BBC News

Pensions Advisory Service boss stands down after bankruptcy

By Adam Parsons
BBC Newsnight

image copyrightPensions Advisory Service

The chair of the Pensions Advisory Service has stood down from his position after being declared bankrupt.

BBC Newsnight has learnt that Museji Takolia will have to leave the post unless he can annul the bankruptcy.

He was made bankrupt in July and stood down in September. His absence has not been revealed until now.

He was appointed to his position earlier this year by the Department of Work and Pensions, who described him as "a champion of savers".

The Pensions Advisory Service offers independent advice about both private and company pension schemes.

It is grant-funded by the DWP with paid pension specialists, but it also relies on hundreds of volunteers around the country.

Mr Takolia, 55, has also resigned from his job as the chair of the Wye Valley Health Trust.


The industry publication, Health Service Journal, has reported that his resignation came on October 14 - 11 weeks after he was declared bankrupt.

The Pensions Advisory Service has appointed Ann Harris, an experienced former civil servant, to be its interim chair.

She was already a non-executive director of the organisation and has been appointed for a term of up to six months.

Mr Takolia is described as being "on special leave" but I understand that he will only return to his position if he is able to discharge the bankruptcy.


Should he fail to annul the bankruptcy, he will be told he has to resign from his role of TPAS chairman and a full-time replacement will be sought.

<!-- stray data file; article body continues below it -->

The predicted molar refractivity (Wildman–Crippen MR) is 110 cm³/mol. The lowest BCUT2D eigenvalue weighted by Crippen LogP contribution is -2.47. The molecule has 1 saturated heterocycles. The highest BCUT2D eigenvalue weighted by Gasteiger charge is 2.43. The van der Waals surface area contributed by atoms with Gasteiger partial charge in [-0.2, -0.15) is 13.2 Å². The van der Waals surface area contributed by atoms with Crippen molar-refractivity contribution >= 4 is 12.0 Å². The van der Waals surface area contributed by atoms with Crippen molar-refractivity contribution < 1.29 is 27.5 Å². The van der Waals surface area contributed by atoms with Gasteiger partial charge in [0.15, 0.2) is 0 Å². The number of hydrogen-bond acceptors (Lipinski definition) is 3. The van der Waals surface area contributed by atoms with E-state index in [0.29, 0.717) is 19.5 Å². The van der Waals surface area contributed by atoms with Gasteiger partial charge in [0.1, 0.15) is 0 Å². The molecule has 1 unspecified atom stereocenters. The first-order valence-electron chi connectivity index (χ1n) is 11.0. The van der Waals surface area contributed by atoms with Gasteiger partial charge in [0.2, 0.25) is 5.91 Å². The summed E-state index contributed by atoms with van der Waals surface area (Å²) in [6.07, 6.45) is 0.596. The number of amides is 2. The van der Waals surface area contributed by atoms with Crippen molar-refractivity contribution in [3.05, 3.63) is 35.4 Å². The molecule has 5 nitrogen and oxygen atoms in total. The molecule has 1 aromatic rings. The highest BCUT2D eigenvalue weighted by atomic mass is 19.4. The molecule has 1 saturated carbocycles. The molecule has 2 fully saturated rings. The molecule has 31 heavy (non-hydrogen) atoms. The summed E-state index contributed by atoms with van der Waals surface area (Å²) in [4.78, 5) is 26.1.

His appointment to the job as TPAS chair followed a recruitment process led by a search agency. He was offered the job on January 19, and started formally on February 1st.

A spokesman for the DWP claimed the department had responded swiftly, saying: "Once notified we took the first opportunity to appoint a new acting chair. The role of chair does not include the day to day running of the organisation."

Mr Takolia has held a number of high-profile public positions, including a place on the board of OFTSED, and was awarded a CBE in 2011 for services to diversity and equal opportunity.

Mr Takolia is the owner of a property development called Invest-Eq, which made a pre-tax loss of more than £40,000 last year. He is also a director of a company called Intellicomm, whose latest accounts are nearly a year overdue.

Mr Takolia has not responded to requests for an interview.

Related Topics

  • Department for Work & Pensions

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